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Mol Neurodegener. 2018 Jan 16;13(1):2. doi: 10.1186/s13024-017-0234-4.

Molecular and functional signatures in a novel Alzheimer's disease mouse model assessed by quantitative proteomics.

Author information

1
Department of Biomedical Sciences, Seoul National University, College of Medicine, 103 Daehak-ro, Seoul, 110-799, South Korea.
2
Interdisciplinary Program in Bioengineering, College of Engineering, Seoul National University, 1 Gwanak-ro, Seoul, 151-742, South Korea.
3
Biomedical Research Institute, Seoul National University Hospital, 101 Daehak-ro, Seoul, 110-744, South Korea.
4
Interdisciplinary Program in Bioengineering, College of Engineering, Seoul National University, 1 Gwanak-ro, Seoul, 151-742, South Korea. biolab@snu.ac.kr.
5
Department of Biomedical Sciences, Seoul National University, College of Medicine, 103 Daehak-ro, Seoul, 110-799, South Korea. inhee@snu.ac.kr.
6
Neuroscience Research Institute, Seoul National University, College of Medicine, Seoul, 110-799, South Korea. inhee@snu.ac.kr.

Abstract

BACKGROUND:

Alzheimer's disease (AD), the most common neurodegenerative disorder, is characterized by the deposition of extracellular amyloid plaques and intracellular neurofibrillary tangles. To understand the pathological mechanisms underlying AD, developing animal models that completely encompass the main features of AD pathologies is indispensable. Although mouse models that display pathological hallmarks of AD (amyloid plaques, neurofibrillary tangles, or both) have been developed and investigated, a systematic approach for understanding the molecular characteristics of AD mouse models is lacking.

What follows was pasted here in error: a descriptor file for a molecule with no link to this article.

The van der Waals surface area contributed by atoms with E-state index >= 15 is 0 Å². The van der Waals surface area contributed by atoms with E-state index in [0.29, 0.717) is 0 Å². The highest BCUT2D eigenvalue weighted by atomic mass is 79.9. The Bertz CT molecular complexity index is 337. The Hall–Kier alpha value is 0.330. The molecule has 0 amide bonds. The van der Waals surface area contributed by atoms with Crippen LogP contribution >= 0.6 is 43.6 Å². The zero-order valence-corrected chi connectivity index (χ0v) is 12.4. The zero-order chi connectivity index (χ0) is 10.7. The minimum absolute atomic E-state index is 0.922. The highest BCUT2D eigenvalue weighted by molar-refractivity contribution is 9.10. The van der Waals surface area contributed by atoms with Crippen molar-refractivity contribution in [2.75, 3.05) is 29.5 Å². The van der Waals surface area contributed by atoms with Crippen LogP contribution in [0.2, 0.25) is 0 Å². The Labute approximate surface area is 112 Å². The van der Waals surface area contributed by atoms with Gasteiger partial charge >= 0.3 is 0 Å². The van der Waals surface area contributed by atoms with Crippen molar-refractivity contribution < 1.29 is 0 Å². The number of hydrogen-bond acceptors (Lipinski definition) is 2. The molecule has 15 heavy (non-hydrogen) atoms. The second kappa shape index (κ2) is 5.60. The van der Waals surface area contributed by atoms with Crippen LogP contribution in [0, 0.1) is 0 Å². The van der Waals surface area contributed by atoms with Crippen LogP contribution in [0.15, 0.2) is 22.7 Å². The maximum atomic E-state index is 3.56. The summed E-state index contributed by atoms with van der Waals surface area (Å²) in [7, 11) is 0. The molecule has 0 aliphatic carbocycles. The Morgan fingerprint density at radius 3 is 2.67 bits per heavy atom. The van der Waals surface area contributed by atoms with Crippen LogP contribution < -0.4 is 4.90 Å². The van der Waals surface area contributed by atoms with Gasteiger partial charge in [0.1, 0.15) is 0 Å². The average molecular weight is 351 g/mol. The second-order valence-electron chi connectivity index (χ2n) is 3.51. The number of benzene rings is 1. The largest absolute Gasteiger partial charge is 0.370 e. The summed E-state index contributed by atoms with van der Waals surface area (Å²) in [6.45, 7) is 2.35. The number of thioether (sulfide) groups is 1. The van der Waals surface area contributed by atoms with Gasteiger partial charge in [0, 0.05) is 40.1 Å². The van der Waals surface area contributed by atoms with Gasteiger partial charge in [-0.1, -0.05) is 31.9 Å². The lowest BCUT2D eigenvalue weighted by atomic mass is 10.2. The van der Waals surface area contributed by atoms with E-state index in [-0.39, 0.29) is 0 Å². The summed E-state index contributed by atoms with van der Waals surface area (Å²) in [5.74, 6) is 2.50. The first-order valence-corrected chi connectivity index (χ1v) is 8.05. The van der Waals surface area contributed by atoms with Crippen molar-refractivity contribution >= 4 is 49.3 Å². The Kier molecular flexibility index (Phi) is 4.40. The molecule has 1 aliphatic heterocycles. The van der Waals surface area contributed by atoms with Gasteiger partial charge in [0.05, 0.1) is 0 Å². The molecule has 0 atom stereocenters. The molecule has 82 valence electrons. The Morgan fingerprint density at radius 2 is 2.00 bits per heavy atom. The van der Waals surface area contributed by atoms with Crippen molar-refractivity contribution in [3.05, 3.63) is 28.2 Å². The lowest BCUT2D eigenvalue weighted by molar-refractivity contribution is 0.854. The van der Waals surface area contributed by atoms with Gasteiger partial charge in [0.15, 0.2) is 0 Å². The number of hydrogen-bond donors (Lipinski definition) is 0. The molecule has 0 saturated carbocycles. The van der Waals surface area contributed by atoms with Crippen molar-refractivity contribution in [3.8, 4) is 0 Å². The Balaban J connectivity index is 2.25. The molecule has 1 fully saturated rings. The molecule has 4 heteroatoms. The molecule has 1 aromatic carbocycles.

METHODS:

To elucidate the mechanisms underlying the contribution of amyloid beta (Aβ) and tau in AD pathogenesis, we herein generated a novel animal model of AD, namely the AD-like pathology with amyloid and neurofibrillary tangles (ADLPAPT) mice. The ADLPAPT mice carry three human transgenes, including amyloid precursor protein, presenilin-1, and tau, with six mutations. To characterize the molecular and functional signatures of AD in ADLPAPT mice, we analyzed the hippocampal proteome and performed comparisons with individual-pathology transgenic mice (i.e., amyloid or neurofibrillary tangles) and wild-type mice using quantitative proteomics with 10-plex tandem mass tag.

RESULTS:

The ADLPAPT mice exhibited accelerated neurofibrillary tangle formation in addition to amyloid plaques, neuronal loss in the CA1 area, and memory deficit at an early age. In addition, our proteomic analysis identified nearly 10,000 protein groups, which enabled the identification of hundreds of differentially expressed proteins (DEPs) in ADLPAPT mice. Bioinformatics analysis of DEPs revealed that ADLPAPT mice experienced age-dependent active immune responses and synaptic dysfunctions.

CONCLUSIONS:

Our study is the first to compare and describe the proteomic characteristics in amyloid and neurofibrillary tangle pathologies using isobaric label-based quantitative proteomics. Furthermore, we analyzed the hippocampal proteome of the newly developed ADLPAPT model mice to investigate how both Aβ and tau pathologies regulate the hippocampal proteome. Because the ADLPAPT mouse model recapitulates the main features of AD pathogenesis, the proteomic data derived from its hippocampus has significant utility as a novel resource for the research on the Aβ-tau axis and pathophysiological changes in vivo.

KEYWORDS:

10-plex tandem mass tag; Alzheimer’s disease; Animal disease model; Aβ; Quantitative proteomics; Tau

PMID:
29338754
PMCID:
PMC5771139
DOI:
10.1186/s13024-017-0234-4
[Indexed for MEDLINE]
Free PMC Article

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